How To Enjoy Wednesday’s Total Lunar Eclipse

Look up towards the east on Wednesday night (October 8) and a total lunar eclipse will be visible from across Australia. The moon will slowly move through Earth’s shadow, as the sun, Earth and moon fall into line with each other.

Picture: Phil Hart

The eclipse occurs during the early evening, making it the perfect opportunity to head outdoors and watch it happen with family and friends. Best of all, you don’t need any special equipment to see it.

From Western Australia the eclipse will have begun by the time the moon rises. In Perth, the moon will be almost fully eclipsed as it first appears above the eastern horizon. Totality will occur just a few minutes later.

Further north around Broome, the moon rises earlier so just on half of the moon will be eclipsed at moonrise.

The rest of Australia will see the whole eclipse, from start to finish, with the moon visible in the eastern sky.

A lunar eclipse occurs at the same moment for every location on Earth, so the differences in time depend only on the local timezone.

Red moon, red planet, red star

During totality, when the Earth lies directly between the sun and the moon, the moon will take on a bright reddish-orange glow. This is because some sunlight still manages to reach the moon but has to travel through the Earth’s atmosphere to get there.

As sunlight passes through Earth’s atmosphere all the blue light is scattered away leaving behind only red light. The atmosphere also refracts or bends this light so that it is redirected into the Earth’s shadow and bathes the moon in a coppery glow.

During totality, an astronaut on the moon would see the Earth’s atmosphere lit up as a red ring of light.

Exactly what the moon will look like for us here on Earth depends on conditions in the atmosphere. At present the atmosphere is fairly clear of airborne particles like dust from desert storms or volcanoes. So this eclipse is expected to turn the moon a bright orange-red.

Furthermore, eclipses are very much a leisurely event so there’s also the chance to do some stargazing and planet watching. There are a number of bright stars to be found near the eclipsed moon, including the northern hemisphere’s famous Summer Triangle made from the bright stars Vega, Deneb and Altair.

A number of bright stars can be seen during the eclipse. Source: Museum Victoria/Stellarium

High above the moon the bright star Fomalhaut which belongs to the constellation of the southern fish, also known as Piscis Austrinus, catches the eye.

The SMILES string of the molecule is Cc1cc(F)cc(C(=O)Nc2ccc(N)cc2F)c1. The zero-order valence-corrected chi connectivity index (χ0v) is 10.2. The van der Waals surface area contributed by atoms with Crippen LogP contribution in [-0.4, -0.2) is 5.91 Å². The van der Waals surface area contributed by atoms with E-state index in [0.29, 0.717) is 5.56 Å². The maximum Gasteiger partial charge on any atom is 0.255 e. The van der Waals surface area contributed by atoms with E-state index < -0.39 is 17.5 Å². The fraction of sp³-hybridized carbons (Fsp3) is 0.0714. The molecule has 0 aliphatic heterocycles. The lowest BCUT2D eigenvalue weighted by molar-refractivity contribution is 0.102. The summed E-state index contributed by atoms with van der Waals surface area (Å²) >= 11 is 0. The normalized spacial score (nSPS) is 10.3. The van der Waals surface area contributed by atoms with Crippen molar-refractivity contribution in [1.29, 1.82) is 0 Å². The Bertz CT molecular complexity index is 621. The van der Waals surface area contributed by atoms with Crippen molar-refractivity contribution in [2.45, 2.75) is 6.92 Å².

Looking towards the west, the red planet Mars is still reasonably close to the red supergiant star Antares. Closer to the horizon Saturn can also be found just below the claws of Scorpius.

In the western sky, the red planet Mars and the red supergiant star Antares shine brightly. Source: Museum Victoria/Stellarium

As totality ends, the other thing to watch out for is just how bright the moon appears as it slowly emerges from the Earth’s shadow.

What next?

Lunar eclipses and solar eclipses come in pairs around a fortnight apart. The solar eclipse that is paired with this lunar one will occur on October 23. It will be a partial solar eclipse — the moon will block about 80% of the sun’s diameter — and be visible across Canada and the USA.

Australia’s next total lunar eclipse will occur next year, on April 4. But it’ll be a quick one with only a few minutes of totality rather than the usual hour or so.

At any rate be sure to take the opportunity to view this one while you can. A number of planetariums and observatories around the country are hosting eclipse events so the experience can be shared with others.

And if the weather doesn’t cooperate in your local area, you can also follow the eclipse via live streaming by Sydney Observatory, Slooh or the Virtual Telescope.The Conversation

Tanya Hill is Honorary Fellow of the University of Melbourne and Senior Curator (Astronomy) at Museum Victoria. She does not work for, consult to, own shares in or receive funding from any company or organisation that would benefit from this article, and has no relevant affiliations.

This article was originally published on The Conversation. Read the original article.

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